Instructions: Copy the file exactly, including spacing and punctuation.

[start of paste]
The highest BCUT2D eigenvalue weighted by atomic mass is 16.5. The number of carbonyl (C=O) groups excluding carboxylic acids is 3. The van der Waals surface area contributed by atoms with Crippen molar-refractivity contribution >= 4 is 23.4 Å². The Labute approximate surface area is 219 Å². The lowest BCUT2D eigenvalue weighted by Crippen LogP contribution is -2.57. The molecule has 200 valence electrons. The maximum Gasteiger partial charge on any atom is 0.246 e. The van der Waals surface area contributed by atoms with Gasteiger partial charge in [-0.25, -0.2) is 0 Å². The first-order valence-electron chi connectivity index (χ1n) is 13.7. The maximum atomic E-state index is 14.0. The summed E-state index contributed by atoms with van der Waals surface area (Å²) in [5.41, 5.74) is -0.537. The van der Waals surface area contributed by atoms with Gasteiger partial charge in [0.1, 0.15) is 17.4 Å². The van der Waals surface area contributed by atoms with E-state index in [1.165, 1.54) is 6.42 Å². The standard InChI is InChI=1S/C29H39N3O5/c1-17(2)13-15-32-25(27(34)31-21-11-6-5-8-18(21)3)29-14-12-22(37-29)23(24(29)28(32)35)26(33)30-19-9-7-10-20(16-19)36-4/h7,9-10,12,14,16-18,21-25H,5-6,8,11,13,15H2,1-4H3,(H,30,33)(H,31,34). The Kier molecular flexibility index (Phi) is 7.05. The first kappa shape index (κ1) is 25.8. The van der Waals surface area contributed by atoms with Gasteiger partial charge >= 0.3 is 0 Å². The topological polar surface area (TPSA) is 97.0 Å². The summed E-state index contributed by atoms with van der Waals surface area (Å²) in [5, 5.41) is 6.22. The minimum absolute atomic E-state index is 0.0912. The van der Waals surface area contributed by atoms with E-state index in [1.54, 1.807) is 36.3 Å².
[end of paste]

The highest BCUT2D eigenvalue weighted by atomic mass is 16.5. The number of carbonyl (C=O) groups excluding carboxylic acids is 3. The van der Waals surface area contributed by atoms with Crippen molar-refractivity contribution >= 4 is 23.4 Å². The Labute approximate surface area is 219 Å². The lowest BCUT2D eigenvalue weighted by Crippen LogP contribution is -2.57. The molecule has 200 valence electrons. The maximum Gasteiger partial charge on any atom is 0.246 e. The van der Waals surface area contributed by atoms with Gasteiger partial charge in [-0.25, -0.2) is 0 Å². The first-order valence-electron chi connectivity index (χ1n) is 13.7. The maximum atomic E-state index is 14.0. The summed E-state index contributed by atoms with van der Waals surface area (Å²) in [5.41, 5.74) is -0.537. The van der Waals surface area contributed by atoms with Gasteiger partial charge in [0.1, 0.15) is 17.4 Å². The van der Waals surface area contributed by atoms with E-state index in [1.165, 1.54) is 6.42 Å². The standard InChI is InChI=1S/C29H39N3O5/c1-17(2)13-15-32-25(27(34)31-21-11-6-5-8-18(21)3)29-14-12-22(37-29)23(24(29)28(32)35)26(33)30-19-9-7-10-20(16-19)36-4/h7,9-10,12,14,16-18,21-25H,5-6,8,11,13,15H2,1-4H3,(H,30,33)(H,31,34). The Kier molecular flexibility index (Phi) is 7.05. The first kappa shape index (κ1) is 25.8. The van der Waals surface area contributed by atoms with Gasteiger partial charge >= 0.3 is 0 Å². The topological polar surface area (TPSA) is 97.0 Å². The summed E-state index contributed by atoms with van der Waals surface area (Å²) in [5, 5.41) is 6.22. The minimum absolute atomic E-state index is 0.0912. The van der Waals surface area contributed by atoms with E-state index in [1.54, 1.807) is 36.3 Å².